The European Court of Justice ("CJEU") today handed down its highly anticipated judgment on the legality of a brand owner's restriction of online sales through third-party platforms. Agreeing with the much-discussed Advocate-General Opinion handed down in July 2017, the CJEU held that EU law does not prevent luxury brands from restricting the use of online e-commerce platforms in order to protect the prestige of their brand.

Background

The judgment of the Court of Justice of the European Union ("CJEU") arises from a dispute between a luxury cosmetic supplier in Germany, Coty Germany GmBH ("Coty"), and one of its authorised distributors, Parfümerie Akzente GmbH ("Parfümerie Akzente"). Parfümerie Akzente distributed Coty's products in physical stores and online. Online sales were made through Parfümerie Akzente's own website and the amazon.de marketplace.

Coty's selective distribution contract provided that distributors must meet certain standards, which Coty considered necessary to "support the luxury image" of its brands. This included, for example, a provision that "the décor and furnishing of the sales location, the selection of goods, advertising and the sales presentation must highlight and promote the luxury character of Coty Prestige's brands."[1]

Coty sought to amend their contracts in 2012 to include a provision that, amongst other things, prohibited its authorised distributors from selling Coty's products on websites bearing the name of a third-party.[2] Parfümerie Akzente refused to accept the proposed amendments and Coty consequently brought an action in the German courts seeking an order to prohibit Parfümerie Akzente from selling Coty's products on amazon.de.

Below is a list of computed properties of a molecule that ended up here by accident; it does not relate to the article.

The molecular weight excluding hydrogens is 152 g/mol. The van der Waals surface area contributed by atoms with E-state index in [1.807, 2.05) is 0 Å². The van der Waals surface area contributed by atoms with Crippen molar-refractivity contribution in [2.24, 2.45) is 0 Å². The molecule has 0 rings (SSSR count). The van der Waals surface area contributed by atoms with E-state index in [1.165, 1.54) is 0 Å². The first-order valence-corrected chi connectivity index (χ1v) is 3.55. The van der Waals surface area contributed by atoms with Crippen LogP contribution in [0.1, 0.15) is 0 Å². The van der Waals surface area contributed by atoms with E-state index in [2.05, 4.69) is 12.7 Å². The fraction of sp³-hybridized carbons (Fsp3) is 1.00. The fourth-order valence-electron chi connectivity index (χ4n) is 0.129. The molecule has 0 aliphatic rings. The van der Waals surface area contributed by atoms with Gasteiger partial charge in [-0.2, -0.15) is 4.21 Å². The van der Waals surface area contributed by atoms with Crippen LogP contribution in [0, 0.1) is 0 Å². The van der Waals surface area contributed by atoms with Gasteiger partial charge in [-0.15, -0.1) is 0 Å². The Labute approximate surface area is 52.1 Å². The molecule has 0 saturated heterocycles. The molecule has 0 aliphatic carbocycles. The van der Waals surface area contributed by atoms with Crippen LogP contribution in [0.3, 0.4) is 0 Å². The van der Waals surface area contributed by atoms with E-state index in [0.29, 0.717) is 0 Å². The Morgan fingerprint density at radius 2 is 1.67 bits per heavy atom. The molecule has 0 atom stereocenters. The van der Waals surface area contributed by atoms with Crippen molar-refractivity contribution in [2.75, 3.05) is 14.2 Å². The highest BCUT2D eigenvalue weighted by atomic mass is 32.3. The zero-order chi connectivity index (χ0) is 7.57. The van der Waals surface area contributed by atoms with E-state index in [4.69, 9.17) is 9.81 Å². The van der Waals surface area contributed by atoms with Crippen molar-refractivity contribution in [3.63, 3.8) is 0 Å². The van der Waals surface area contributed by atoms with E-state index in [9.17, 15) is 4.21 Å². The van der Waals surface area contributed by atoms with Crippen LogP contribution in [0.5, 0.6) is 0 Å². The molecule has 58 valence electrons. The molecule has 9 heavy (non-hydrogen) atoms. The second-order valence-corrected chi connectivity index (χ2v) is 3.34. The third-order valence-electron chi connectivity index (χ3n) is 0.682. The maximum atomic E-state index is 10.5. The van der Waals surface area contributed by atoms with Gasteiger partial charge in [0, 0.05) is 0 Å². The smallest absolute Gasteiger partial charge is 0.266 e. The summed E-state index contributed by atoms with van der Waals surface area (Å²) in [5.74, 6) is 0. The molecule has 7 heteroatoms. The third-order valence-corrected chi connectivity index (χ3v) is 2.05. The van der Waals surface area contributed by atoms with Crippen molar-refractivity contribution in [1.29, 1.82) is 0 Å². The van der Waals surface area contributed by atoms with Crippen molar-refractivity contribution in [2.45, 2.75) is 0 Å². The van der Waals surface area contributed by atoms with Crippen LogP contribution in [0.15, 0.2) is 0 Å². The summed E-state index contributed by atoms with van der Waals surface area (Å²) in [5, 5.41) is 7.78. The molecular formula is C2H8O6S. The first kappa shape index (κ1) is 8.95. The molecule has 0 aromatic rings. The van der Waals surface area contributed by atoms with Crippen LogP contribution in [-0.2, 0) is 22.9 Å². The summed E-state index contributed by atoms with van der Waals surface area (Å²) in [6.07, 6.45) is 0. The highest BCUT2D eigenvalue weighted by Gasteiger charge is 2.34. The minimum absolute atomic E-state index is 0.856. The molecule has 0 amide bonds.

Legal context

The Regional Court of Frankfurt rejected Coty's application, finding that the restriction infringed Article 101(1) of the Treaty on the Functioning of the European Union ("TFEU"). Coty appealed this decision and the appellate court, the Higher Regional Court of Frankfurt, requested a preliminary ruling from the CJEU on whether the restriction by a luxury brand owner on the use of online platforms infringes Article 101 TFEU.

Selective distribution and Article 101

The case law of the European courts provides that purely qualitative selective distribution arrangements are compatible with Article 101 TFEU. This is in accordance with various CJEU judgments that have held price is not the only facet to competition.[3]

Moreover, there is case law to suggest that luxury cosmetic products are the type of product where selective distribution criteria are necessary.[4] For example, in Groupement d'achat Édouard Leclerc[5] it was held that the distinctive "luxury image" of luxury cosmetic products was important in the eyes of consumers and, therefore, it was in customers' interests that such products "are appropriately presented in retail outlets and that their luxury image is preserved in that way". The CJEU has held that selective distribution systems can, in themselves, preserve the quality - and ensure the proper use of - luxury goods.[6]

To be considered 'purely qualitative', the criteria used in the selective distribution arrangement must:

  1. be necessary given the nature of the product (this involves consideration of whether the arrangements are necessary to preserve the quality of the product and/or ensure its proper use);